Rolls-Royce Advances Hybrid Testing
Rolls-Royce has advanced its sustainable engine technology development with the start of tests on components for a planned 2.5-megawatt hybrid-electric motor.
Tests have begun in the UK on the AE2100 engine element and specialist controls and thermal management system, supported by a system integration generator. Separate testing of a 3,000-volt power electronics system is already underway in Norway, and later this year all the systems of Power Generation System 1 (PGS1) will be combined for full testing.
The system is designed to enable hybrid-electric regional aircraft or to contribute to more electrical output for larger aircraft.
“Our PGS1 tests will lead the way in finding out what this new generation of hybrid-electric propulsion system is capable of delivering,” said Alan Newby, director aerospace technology and future programmes, Rolls-Royce.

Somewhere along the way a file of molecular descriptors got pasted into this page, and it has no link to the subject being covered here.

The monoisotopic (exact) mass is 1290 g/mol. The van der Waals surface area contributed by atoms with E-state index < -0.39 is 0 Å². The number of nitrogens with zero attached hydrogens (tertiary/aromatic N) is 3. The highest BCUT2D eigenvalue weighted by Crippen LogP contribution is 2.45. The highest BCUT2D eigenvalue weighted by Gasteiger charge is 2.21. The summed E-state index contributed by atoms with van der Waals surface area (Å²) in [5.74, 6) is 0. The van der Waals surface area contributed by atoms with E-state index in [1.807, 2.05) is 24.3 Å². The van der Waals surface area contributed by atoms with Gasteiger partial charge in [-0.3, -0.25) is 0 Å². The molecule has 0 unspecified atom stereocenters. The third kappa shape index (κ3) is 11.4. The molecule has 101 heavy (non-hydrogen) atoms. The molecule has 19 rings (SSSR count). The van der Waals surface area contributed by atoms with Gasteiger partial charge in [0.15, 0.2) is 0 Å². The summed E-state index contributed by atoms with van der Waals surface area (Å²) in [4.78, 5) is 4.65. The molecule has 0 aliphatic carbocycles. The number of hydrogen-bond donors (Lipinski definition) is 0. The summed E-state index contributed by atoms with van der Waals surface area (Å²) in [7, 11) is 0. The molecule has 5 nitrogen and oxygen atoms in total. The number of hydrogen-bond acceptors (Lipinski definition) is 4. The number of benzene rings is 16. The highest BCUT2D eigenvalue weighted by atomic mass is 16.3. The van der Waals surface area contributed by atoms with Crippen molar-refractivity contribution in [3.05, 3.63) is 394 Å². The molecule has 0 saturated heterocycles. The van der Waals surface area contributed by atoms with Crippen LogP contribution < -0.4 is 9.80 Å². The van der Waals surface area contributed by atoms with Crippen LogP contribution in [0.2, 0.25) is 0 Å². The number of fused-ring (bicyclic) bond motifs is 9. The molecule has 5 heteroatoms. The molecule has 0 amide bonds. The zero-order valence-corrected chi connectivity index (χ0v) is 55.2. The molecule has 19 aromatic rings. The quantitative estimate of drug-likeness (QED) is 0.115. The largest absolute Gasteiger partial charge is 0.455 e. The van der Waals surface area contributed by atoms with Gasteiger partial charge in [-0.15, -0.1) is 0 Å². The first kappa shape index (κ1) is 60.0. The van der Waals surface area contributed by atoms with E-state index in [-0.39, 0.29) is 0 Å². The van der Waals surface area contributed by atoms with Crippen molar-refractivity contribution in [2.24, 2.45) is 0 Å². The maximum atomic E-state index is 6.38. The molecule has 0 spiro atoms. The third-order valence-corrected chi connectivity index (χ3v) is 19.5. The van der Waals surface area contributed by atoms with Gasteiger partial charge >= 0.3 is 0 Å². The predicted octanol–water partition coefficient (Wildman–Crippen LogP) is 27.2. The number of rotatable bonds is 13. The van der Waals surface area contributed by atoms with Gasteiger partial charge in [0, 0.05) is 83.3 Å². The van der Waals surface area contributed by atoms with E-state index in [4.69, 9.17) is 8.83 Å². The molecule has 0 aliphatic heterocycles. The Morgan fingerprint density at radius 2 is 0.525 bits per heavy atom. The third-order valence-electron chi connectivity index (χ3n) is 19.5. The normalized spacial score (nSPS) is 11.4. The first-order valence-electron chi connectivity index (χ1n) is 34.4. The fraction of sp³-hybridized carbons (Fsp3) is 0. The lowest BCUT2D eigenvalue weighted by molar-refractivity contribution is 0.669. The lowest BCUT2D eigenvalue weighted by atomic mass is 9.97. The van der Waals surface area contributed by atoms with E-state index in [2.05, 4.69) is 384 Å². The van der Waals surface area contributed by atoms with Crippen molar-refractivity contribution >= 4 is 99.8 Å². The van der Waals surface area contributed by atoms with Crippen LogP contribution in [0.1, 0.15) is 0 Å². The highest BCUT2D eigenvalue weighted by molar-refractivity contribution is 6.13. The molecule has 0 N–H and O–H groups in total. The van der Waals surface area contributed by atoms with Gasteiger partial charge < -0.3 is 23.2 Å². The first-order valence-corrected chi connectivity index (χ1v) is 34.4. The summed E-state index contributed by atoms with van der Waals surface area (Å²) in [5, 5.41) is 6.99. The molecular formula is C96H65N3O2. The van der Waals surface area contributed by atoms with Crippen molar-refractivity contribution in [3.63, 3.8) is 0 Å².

Late last year, one of the most influential voices in aircraft leasing, Air Lease chief executive Steven Udvar-Hazy, said that he expects the next clean-sheet aircraft from Boeing and Airbus to feature hybrid propulsion.
Udvar-Hazy sees hybrid propulsion as a transition to zero-carbon alternatives such as all-electric or hydrogen-powered aircraft, similar to what has occurred in the automotive market.
Engine OEMs clearly agree, with Pratt & Whitney exploring the potential for a hybrid-electric version of its PW1000G geared turbofan.
Honeywell is also developing a power source for hybrid-electric aircraft, planned for demonstration later this year.
Based on its HGT1700 auxiliary power unit for the Airbus A350, the Honeywell turbogenerator generator will be able to run on aviation biofuel, and is being designed for missions from heavy-lift cargo drones to air taxis, or commuter aircraft.
In late May, meanwhile, Russia’s United Engine said it plans to complete a demonstrator of its first hybrid-electric powerplant by 2023.